China's Tsinghua Unigroup, which has been active in overseas semiconductor investment, is eyeing small and mid-sized South Korean chip firms with specialty solutions, a local report has said.
Tsinghua is in talks to buy Korean fabless, or semiconductor, firms that design chips without production facilities, such as Silicon Mitus, Map and Zinitix, according to Chosun Biz.
These firms are small but have specialty chips that they excel in power management, security, and Internet of Things (IoT).
The state-funded Tsinghua Unigroup, formed in 1988 by China's top natural sciences researcher Tsinghua University with the aim to develop commercial tech products, has been active recently in buying up high-tech semiconductors worldwide.
Beijing has identified the advanced memory chip sector as an area it wants to develop to advance its economy from low-value manufacturing to a high tech, high profit one.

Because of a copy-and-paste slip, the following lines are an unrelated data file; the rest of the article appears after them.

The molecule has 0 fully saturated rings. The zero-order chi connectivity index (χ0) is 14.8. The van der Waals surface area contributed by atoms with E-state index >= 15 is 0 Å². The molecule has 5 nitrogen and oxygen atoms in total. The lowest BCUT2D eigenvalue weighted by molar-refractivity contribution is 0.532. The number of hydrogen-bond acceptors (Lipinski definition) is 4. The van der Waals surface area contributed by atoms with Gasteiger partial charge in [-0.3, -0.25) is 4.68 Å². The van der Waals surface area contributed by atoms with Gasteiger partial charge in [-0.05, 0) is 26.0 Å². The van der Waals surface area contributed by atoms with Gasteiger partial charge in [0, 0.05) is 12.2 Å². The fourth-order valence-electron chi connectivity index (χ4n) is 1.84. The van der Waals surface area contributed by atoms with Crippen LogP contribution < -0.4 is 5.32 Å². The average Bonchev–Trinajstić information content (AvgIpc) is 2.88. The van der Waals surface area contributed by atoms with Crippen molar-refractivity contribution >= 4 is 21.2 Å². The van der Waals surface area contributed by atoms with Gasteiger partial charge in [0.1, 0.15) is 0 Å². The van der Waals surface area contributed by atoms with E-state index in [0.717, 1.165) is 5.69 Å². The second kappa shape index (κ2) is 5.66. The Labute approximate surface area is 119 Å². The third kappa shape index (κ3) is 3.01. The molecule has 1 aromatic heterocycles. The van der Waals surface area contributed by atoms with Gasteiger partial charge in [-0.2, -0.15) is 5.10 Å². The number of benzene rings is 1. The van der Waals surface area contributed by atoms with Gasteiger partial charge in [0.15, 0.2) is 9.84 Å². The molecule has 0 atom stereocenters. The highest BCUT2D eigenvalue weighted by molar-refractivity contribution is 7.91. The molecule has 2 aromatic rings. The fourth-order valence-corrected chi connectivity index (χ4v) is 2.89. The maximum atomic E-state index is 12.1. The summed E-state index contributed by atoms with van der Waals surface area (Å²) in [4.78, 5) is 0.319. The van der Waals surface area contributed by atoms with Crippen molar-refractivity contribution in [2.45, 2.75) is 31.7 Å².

Most components such as chips are either imported from abroad or designed using foreign technology.
Last year, Tsinghua's $23 billion bid for US chip maker Micron failed. Last month, it acquired a majority stake in compatriot memory chip giant XMC. It bought a 6 percent state in Lattice Semiconductor which makes programmable logic devices.
It is reportedly planning to spend $30 billion on acquisitions of high-tech firms this year.
Silicon Mitus, which specializes in power management integrated circuits (PMIC), was founded in 2007 with annual revenues of 100 billion won. Maps, founded by ex-Fairchild employees, is an expert in making chips for wireless charging and exports them to China and the US.
Zinitix develops chips for near field communications (NFC).
South Korean fabless firms have seen their profits decline in recent years due to over saturation of the market. Samsung and SK Hynix, the two largest semiconductor firms in the country, focus on memory chips and own their own factories for production. Samsung, the world's leader ship memory chip, unveiled this month a 32TB SSD.